Looking to the past to move forward, this is how Lela Yeyatalunyuhe George is now living her life - in more ways than one. Lela has been on a journey to heal from the wounds of her past, by reconnecting to the traditional ways of her ancestors. And she has already learned one of life’s big lessons, “The answers are in our hearts and in our minds. My heart was hurting so much because I wasn’t following it. Once I started to do that my life changed.”
Lela grew up in Oneida Nation of the Thames, a reserve just 30 kilometres south of London, Ontario. She was born to an Oneida and Ojibwe father, and a Cayuga mother. As far as she knew, she and her siblings had a happy childhood. Without warning, her parents separated when she was 11 years old. Lela had no choice but to move to Fort Erie with her mom, a two-and-a-half-hour drive from the home she knew and loved.
“I was a confused kid. I didn’t understand why I was taken out of the place I was happy at.” She soon started to rebel and didn’t know why. “I had a really hard time in grade school, I barely made it through.” High school was no easier, and by 14 she was a teenage runaway.
Lela began experimenting with drugs and alcohol, and by 16 she was on the streets. “I was looking for love in all the wrong places,” she says, of a serious relationship she began with an older man, that soon became toxic. “I felt like I couldn’t be myself. I lost who I was as a human being. I was always being what he wanted me to be, never making a choice for myself. And it started to suck the life out of me.”
Suicidal thoughts began to creep around in her mind. “It was a very controlling relationship. I drank a lot. We argued everyday. I got so down on myself that I would picture how I was going to do it. Because I felt like I had no way out. But I couldn’t do it, so I ran.”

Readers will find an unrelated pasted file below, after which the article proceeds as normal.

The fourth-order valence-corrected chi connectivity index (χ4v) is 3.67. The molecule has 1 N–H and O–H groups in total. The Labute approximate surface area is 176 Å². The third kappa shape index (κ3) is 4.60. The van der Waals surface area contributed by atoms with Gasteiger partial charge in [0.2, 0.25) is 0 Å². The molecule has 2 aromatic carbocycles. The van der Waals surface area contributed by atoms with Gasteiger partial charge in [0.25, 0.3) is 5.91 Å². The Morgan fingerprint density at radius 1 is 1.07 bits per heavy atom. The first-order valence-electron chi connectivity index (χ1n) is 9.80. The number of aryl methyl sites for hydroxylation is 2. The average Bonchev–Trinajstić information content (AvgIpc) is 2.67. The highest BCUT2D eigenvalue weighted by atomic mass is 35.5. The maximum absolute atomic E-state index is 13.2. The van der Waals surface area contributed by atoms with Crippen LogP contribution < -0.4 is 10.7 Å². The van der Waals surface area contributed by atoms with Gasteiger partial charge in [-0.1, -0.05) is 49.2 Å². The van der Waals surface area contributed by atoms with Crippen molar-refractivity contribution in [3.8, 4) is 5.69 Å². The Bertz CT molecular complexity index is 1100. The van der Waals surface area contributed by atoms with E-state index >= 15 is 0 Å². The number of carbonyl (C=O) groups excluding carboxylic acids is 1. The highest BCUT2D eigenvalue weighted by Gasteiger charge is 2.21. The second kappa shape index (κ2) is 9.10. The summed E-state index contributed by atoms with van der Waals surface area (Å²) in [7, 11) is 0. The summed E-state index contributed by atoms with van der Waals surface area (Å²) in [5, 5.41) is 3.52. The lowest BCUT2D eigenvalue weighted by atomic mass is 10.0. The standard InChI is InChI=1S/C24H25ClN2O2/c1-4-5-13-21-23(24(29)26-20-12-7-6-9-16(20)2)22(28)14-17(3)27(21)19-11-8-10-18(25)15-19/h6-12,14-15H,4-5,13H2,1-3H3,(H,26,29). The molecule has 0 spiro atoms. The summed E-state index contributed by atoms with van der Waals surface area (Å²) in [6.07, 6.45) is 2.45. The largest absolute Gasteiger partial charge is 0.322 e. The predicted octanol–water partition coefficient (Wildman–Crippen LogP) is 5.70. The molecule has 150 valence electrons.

Leaving the relationship was the right thing, yet something still felt wrong. “I was running away from my situation, like a child. And I had this flashback of me at 14 running away. I just decided I’m not going to run anymore.”
And she didn’t. Instead she did the most difficult thing - she decided to face her problems head on. “I find we’ve been taught to be ashamed of our mistakes, but if it weren’t for all these things I went through, the falls I took, I wouldn’t be able to stand up and be the person I am now.”
Looking back, she sees the root of the problem was in her childhood. "My family was broken,” she says. “There was addiction happening around me.” Lela’s father was raised by a residential school survivor. “When it came time for him to have the family he always wanted, he tried to make it work, but he just didn’t have the tools. My parents tried to do what was right and I was raised in a very religious home. But, our culture did not exist in my life growing up.”
Embracing her experiences, Lela began a new journey of self-discovery. “I chose to heal in my own way, and how I did that was by seeking out my culture. I went to socials, ceremonies, spoke with elders, and it all felt really good, like it was a part of who I really was.” That’s when things started to fall into place for her. Lela, who belongs to the wolf clan, was given her Oneida name, Yeyatalunyuhe, which means ‘she draws it’.
“During this time, my dreams really helped me. I would dream I would become something. I would dream I was standing outside the powwow trail and I opened a chest with all this regalia I could pick out. Anything I wanted. I could be anything I wanted. So I listened to those messages.”
Lela now lives in London, Ontario, just 20 minutes away from her home community. She has since earned a certificate as a Personal Support Worker (PSW) and works in home care. She’s also a Wellness Advocate for DoTerra Essential Oils, and most recently, became co-host of The Tribal North Radio Show on Radio Western 94.9FM, alongside Young Jibwe. Lela has also found her strength in standing up for what she believes in and was one of the organizers and leaders of the February 12th Justice Rally for Colten Boushie in London.
Most importantly, she’s a mom who loves her kids, has a supportive partner, and enjoys the work she does. “I’m fortunate to have a partner who is my teammate. His support is the biggest reason I’m able to do what I do,” she gushes of her partner, Jordon, with whom she’s been in a healthy relationship for 5 years. And counting.
Cover Photo Credit: Oscar L. Laverde M.